Salomea Perl by the Forward

More than a century after her death, this woman writer is being celebrated

Read this article in Yiddish

On May 23rd at 1:00 pm EDT, the Workers Circle will host a book party for a new bilingual edition of stories by the short story writer, Salomea Perl, “The Canvas and Other Stories.”

The discussion will be in English, with the readings in Yiddish and English.

The volume includes seven stories both in the original Yiddish and in a facing-page translation by Ruth Murphy, along with a literary introduction by Justin Cammy, professor of Yiddish literature at Smith College.

Perl’s stories are worth reading, Cammy writes, thanks to her unsentimental style and her descriptions of the dire poverty and class divisions within the Jewish community. She explores how religious values sometimes lacked compassion for lived experience.

The book party will include a discussion of Perl and her work between Murphy and Sheva Zucker, the veteran Yiddish teacher, activist and former editor of the magazine Afn shvel.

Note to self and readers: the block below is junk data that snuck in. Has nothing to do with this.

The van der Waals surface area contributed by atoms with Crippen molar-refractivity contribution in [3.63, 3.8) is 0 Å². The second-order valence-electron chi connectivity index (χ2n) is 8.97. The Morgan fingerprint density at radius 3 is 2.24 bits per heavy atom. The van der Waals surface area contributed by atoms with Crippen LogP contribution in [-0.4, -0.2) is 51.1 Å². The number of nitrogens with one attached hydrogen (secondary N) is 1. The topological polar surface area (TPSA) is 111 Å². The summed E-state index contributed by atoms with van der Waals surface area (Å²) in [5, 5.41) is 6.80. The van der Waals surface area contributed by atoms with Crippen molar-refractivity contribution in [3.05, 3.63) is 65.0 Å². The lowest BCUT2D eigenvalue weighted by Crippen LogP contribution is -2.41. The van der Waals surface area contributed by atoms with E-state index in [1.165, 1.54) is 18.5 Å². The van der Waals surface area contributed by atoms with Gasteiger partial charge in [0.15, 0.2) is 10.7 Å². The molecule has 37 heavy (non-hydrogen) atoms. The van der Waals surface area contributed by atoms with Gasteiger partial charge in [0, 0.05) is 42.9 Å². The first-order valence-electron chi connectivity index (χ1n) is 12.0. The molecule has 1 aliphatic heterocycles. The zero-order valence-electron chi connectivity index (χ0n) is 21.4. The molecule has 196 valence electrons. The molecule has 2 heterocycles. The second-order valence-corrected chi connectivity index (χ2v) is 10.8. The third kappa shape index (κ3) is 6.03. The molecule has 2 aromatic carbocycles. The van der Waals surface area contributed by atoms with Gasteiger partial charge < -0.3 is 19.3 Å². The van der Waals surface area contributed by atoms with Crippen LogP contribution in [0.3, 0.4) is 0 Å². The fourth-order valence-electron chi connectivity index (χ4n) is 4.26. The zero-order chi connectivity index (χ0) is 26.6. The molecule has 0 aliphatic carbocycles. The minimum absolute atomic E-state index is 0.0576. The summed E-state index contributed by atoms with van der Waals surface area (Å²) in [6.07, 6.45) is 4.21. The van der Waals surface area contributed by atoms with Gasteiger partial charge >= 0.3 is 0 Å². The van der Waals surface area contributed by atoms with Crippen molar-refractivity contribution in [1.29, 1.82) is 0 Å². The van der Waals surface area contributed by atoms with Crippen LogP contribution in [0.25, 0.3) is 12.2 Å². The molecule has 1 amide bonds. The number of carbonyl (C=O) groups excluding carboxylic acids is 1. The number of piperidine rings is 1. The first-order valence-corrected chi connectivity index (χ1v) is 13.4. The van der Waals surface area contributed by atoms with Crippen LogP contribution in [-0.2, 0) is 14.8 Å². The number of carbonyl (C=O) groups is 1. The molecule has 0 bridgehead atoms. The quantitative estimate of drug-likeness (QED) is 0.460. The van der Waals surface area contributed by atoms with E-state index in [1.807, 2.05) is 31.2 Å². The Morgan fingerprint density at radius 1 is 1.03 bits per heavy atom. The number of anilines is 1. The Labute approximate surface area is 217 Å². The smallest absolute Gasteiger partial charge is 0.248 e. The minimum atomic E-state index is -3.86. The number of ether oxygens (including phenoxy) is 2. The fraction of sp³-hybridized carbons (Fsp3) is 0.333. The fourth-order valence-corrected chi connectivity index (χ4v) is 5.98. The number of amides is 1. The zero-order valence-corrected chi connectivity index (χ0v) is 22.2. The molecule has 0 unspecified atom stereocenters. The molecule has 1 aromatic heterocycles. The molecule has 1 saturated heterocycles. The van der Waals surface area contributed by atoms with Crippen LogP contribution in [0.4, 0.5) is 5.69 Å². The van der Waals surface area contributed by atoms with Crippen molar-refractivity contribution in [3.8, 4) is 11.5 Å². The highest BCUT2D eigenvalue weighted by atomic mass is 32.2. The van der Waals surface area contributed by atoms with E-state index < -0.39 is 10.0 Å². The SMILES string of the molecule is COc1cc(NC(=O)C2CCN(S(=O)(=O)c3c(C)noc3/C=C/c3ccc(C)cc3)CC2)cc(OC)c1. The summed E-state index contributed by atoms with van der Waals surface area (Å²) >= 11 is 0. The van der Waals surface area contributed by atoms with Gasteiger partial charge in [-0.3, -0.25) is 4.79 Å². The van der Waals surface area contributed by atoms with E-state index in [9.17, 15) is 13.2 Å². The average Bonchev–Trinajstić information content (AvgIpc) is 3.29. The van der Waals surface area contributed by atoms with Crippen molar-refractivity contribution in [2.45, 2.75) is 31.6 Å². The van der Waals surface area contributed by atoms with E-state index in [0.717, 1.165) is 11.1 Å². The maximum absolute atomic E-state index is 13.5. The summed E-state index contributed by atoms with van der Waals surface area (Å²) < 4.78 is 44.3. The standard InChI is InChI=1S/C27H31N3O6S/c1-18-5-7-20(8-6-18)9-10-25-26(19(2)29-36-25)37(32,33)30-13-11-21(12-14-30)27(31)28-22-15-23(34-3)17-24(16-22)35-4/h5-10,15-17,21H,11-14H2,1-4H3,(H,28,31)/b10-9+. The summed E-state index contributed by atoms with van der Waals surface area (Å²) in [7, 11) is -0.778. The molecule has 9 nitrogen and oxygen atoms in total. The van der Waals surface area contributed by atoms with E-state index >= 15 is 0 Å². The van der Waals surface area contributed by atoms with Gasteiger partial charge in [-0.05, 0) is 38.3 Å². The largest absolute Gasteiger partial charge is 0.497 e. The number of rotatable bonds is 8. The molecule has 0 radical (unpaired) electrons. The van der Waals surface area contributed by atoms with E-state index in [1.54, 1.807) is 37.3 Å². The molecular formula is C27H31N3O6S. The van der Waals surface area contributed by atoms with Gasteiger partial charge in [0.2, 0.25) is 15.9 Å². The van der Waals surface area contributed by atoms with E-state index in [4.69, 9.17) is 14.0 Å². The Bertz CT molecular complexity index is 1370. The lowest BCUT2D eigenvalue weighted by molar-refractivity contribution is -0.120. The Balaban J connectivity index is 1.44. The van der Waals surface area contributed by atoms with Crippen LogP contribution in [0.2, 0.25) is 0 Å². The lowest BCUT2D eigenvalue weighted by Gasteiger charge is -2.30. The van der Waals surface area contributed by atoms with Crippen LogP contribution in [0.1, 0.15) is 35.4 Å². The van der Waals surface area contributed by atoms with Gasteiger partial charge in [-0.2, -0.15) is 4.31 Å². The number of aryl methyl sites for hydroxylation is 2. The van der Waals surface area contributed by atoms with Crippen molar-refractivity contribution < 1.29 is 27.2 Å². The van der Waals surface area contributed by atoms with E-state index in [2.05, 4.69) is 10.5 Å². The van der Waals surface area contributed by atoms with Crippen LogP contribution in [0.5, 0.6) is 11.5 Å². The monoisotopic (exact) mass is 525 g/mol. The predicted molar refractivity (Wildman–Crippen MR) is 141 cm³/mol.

A second book party will take place at YIVO on May 25th at 1:00 pm EDT. The well-known cultural critic, Rokhl Kafrissen, will lead a discussion, in English, about Perl with Murphy, Cammy and Anna Fishman Gonshor, who was for many years Yiddish lecturer at McGill University.

Salomea Perl (1869-1916) was virtually forgotten by Yiddish literary scholars, until she was rediscovered, thanks to Murphy’s translations and the growing interest in women’s literature. More than a century after her death, her moment has finally arrived.

Perl was born in Lomza, Poland, and grew up in the city of Lublin. After studying in Geneva, Paris, and London, she settled in Warsaw and found work as a translator. She made her literary debut with a novel in Polish, From the Diary of a Young Jewish Woman, which appeared in book form in 1895. The Yiddish writer I.L. Peretz invited her to contribute to his literary magazine, Yontev-bletlekh (Holiday Pages). Only seven of her stories are known to have survived.

More than a century after her death, this woman writer is being celebrated

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More than a century after her death, this woman writer is being celebrated

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